THE IRONY is that in the places where you meet so few people, the folks turn out to be among the most likeable.
Puerto Princesa City in Palawan is such a place.
In the two hours or so it took to clear the airport and travel by van to the coast of Sabang, there seemed to be more trees than people.
These are not just the scrawny, dusty urban survivors eking out an existence in concrete and smog. The trees of Puerto Princesa are royalty. They exude Presence.
These sentinels of antiquity set the tone of the city’s hospitality, as well as the terms of a gracious but firm host. Before passengers disembark, the pilot enjoins everyone to abide by the strict no-littering ordinance of the city.
Even city monkeys that toss litter from vehicles or drop trash outside, around and on top of trash bin covers (but somehow, never inside the bin) will surely be inhibited from monkeying around in Puerto Princesa.
It’s a city without a mall, we learn. This fact is a source of wonder, underlined by the presence of the evergreen vanguards. I had to blink to confirm that we were still in the Central District, not in the heart of a forest.
Yet, in Puerto Princesa, tourists seem to outnumber the locals. Can the government and the private sector sustain this eco-tourism, which apparently is not fed yet by shopping mania and the insatiable search for novelty and entertainment?
Or will malls, resorts and escape getaways someday encroach on and displace the trees from their century-old niches?
You get a preview at the Sabang port, where there’s a bottleneck of bancas. In the islands of Cebu and Bohol, chartering a banca for island-hopping usually means the boat and crew that ferries you over waits for you at the island to bring you back to the point of origin.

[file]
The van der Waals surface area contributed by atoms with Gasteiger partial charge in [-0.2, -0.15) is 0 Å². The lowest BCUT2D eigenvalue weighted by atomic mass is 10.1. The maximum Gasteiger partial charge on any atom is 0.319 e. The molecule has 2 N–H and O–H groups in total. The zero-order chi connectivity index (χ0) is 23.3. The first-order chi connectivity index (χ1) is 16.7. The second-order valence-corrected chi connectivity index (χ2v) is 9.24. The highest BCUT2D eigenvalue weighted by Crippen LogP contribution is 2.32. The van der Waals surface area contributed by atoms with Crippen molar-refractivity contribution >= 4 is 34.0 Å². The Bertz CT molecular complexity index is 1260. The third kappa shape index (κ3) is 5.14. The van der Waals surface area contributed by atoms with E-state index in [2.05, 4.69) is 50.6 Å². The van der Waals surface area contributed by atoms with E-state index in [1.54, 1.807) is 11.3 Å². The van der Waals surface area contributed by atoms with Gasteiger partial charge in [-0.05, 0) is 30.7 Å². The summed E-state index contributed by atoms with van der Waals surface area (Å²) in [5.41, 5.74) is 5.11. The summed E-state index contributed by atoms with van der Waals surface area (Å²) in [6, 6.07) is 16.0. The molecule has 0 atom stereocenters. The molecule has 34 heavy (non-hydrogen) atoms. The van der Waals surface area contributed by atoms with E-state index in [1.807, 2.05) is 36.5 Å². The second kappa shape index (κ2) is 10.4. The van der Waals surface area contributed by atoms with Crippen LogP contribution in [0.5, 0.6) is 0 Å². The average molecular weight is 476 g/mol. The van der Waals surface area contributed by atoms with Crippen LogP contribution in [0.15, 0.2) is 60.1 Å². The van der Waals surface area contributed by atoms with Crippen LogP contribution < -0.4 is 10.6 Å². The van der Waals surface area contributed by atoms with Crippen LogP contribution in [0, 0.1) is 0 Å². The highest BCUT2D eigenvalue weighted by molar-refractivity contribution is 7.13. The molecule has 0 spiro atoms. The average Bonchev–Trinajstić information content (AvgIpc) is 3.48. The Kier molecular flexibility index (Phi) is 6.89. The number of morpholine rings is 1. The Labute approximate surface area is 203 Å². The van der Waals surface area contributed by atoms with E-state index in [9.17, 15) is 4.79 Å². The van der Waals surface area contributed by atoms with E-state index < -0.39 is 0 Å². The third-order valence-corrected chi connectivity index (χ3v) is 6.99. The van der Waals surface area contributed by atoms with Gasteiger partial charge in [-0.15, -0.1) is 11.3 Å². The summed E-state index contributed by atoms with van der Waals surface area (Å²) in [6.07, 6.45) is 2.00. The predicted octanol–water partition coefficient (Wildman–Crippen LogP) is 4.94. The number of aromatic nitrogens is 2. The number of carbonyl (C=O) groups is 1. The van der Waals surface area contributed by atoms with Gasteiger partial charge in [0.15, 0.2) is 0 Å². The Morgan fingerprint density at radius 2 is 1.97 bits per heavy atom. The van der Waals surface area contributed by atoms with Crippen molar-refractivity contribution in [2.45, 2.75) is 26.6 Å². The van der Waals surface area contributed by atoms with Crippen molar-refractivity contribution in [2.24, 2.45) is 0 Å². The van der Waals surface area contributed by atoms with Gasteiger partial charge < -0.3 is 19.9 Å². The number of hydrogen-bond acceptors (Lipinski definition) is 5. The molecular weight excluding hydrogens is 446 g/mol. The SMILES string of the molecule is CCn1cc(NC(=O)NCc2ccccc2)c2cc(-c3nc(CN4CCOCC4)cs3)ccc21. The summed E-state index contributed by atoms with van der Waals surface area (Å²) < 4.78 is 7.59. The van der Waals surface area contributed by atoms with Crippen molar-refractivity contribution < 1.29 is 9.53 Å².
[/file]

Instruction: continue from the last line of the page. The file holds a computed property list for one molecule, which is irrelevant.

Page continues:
In Sabang, you follow a trip schedule. As soon as each batch of seven or so passengers wades to the shore, the banca scoots back to Sabang, picking up a fresh batch for ferrying. At a set time, you emerge from the forest to find your ride back is waiting, as prompt and predictable as any mass transit system.
What creates this un-islandlike flow of commuters and traffic?
The Underground River of Puerto Princesa.
Like other tourist magnets, there’s a long list of acclaim attached to this spot: “the longest navigable underground river in the world,” a finalist of the “Search for the New 7 Wonders of Nature,” and future location of the shooting of a few scenes for the latest installment of the Bourne saga.
That Puerto Princesa straddles two worlds is apparent after one drops from the banca and wades to shore. A few steps take you to a forest that calls, shrieks and whistles in a babble of tongues that don’t sound human but are human in its acuity to communicate.
But even the wilds can be tamed by tourism. The monkeys sidle along like movie stars accommodating fans begging for photo ops. Only those human eyes betray their thieving intentions as they follow the bag swinging from your hand or the bun you’ve put down on a table to better point and shoot the hairy mercenaries.
Trekkers wind past trunks of phantasmagoric twists and heights to find they’ve reached a platform that strongly reminds me of the MRT station crowds at peak times.
It’s quite orderly, with foreigners resigned and watching what remains of the view that’s not blocked by talkative and gesticulating groups of local tourists posing and rearranging themselves for the dozen or so cameras that each group seems to possess.
Not unlike the MRT waiting platforms, though, the brackish water is clear, cold and placid. Schools of fish as long as your thumb and middle finger can bracket create an illusion of ripples and shadows, striping the swimmers. Impassively, the limestone cliffs tower above the crowd waiting for their turn to go inside the cave.
Water, tree, stone—how do they see us, oglers passing through and changing irreversibly everything once under the dominion of millenia?
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*First published in Sun.Star Cebu's Jan. 29, 2012 issue of the "Matamata" Sunday column